Indiana lawmaker proposes new rules for food labels

The law would require meat and dairy products to specify whether they come from a farm or a lab

Indiana lawmaker proposes new rules for food labels
An Indiana lawmaker wants food labels to specify whether meat was grown in a lab or on a farm.

SCOTT COUNTY, IN (WAVE) - State Rep. Terry Goodin (D-Austin), an Indiana lawmaker from Scott County, wants to pass a law creating new rules for what’s on food labels in Indiana.

Goodin, who is on the House Agriculture and Rural Development Committee, said the law would ensure that people know the meat they eat and milk they drink comes from farm animals rather than being scientifically engineered in a lab.

The bill would prevent products from being labeled as meat, poultry, or coming from the milk of a cow or other animal, if the products contain tissue cultivated in vitro from animal cells.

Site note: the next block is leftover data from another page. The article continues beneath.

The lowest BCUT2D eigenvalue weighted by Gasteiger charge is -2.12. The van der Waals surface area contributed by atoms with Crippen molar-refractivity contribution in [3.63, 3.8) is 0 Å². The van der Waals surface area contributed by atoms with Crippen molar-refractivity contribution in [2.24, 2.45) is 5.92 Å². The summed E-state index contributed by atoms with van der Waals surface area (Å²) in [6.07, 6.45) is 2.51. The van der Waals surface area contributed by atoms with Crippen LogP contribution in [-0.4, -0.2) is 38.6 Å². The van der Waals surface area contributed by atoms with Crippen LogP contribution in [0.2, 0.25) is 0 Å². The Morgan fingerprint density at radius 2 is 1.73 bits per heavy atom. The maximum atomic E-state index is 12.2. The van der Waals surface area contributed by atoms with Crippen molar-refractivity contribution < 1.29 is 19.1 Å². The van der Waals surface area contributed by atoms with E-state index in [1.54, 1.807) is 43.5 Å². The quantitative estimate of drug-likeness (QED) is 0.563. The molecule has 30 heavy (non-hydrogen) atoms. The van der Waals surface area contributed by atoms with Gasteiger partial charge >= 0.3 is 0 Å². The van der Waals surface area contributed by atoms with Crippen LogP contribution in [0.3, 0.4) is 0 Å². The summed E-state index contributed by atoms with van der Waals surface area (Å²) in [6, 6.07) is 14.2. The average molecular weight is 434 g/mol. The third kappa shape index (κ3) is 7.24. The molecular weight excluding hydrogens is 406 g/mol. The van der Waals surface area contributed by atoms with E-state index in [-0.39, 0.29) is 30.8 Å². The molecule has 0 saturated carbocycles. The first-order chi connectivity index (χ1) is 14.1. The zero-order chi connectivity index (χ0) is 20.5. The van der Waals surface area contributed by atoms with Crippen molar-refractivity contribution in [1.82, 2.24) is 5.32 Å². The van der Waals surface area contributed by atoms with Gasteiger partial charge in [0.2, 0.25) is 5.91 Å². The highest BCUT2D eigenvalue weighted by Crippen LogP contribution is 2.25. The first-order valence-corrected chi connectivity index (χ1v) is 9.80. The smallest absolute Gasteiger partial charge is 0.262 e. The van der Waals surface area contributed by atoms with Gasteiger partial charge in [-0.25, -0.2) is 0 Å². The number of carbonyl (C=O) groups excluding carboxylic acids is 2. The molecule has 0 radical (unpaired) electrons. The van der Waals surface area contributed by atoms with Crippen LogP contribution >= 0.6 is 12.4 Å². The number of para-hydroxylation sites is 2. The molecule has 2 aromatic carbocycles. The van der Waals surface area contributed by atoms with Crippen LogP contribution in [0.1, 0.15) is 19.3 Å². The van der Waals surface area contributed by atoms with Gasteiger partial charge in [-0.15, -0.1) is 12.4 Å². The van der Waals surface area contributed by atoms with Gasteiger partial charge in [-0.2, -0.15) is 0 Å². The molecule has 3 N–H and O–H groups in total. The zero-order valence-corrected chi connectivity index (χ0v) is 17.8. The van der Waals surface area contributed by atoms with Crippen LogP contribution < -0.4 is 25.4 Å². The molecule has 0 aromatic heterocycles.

In vitro animal products, which are sometimes referred to as “clean meat,” are made from stem cells harvested via biopsy from living livestock. The meat is then grown in a lab over a number of weeks.

“In recent years, we have seen a trend where scientists are taking DNA samples from cows and chickens, then using that DNA to grow meat in their labs,” Goodin said in a statement. “The meats from these scientifically-created food are then being passed off in their labeling as if they are being harvested from live animals on a farm. I think that’s wrong and false advertising, and I think people have the right to know where their steaks, hamburgers and chicken are coming from.”

The bill will be considering in the upcoming 2019 session of the Indiana General Assembly, which begins next month.

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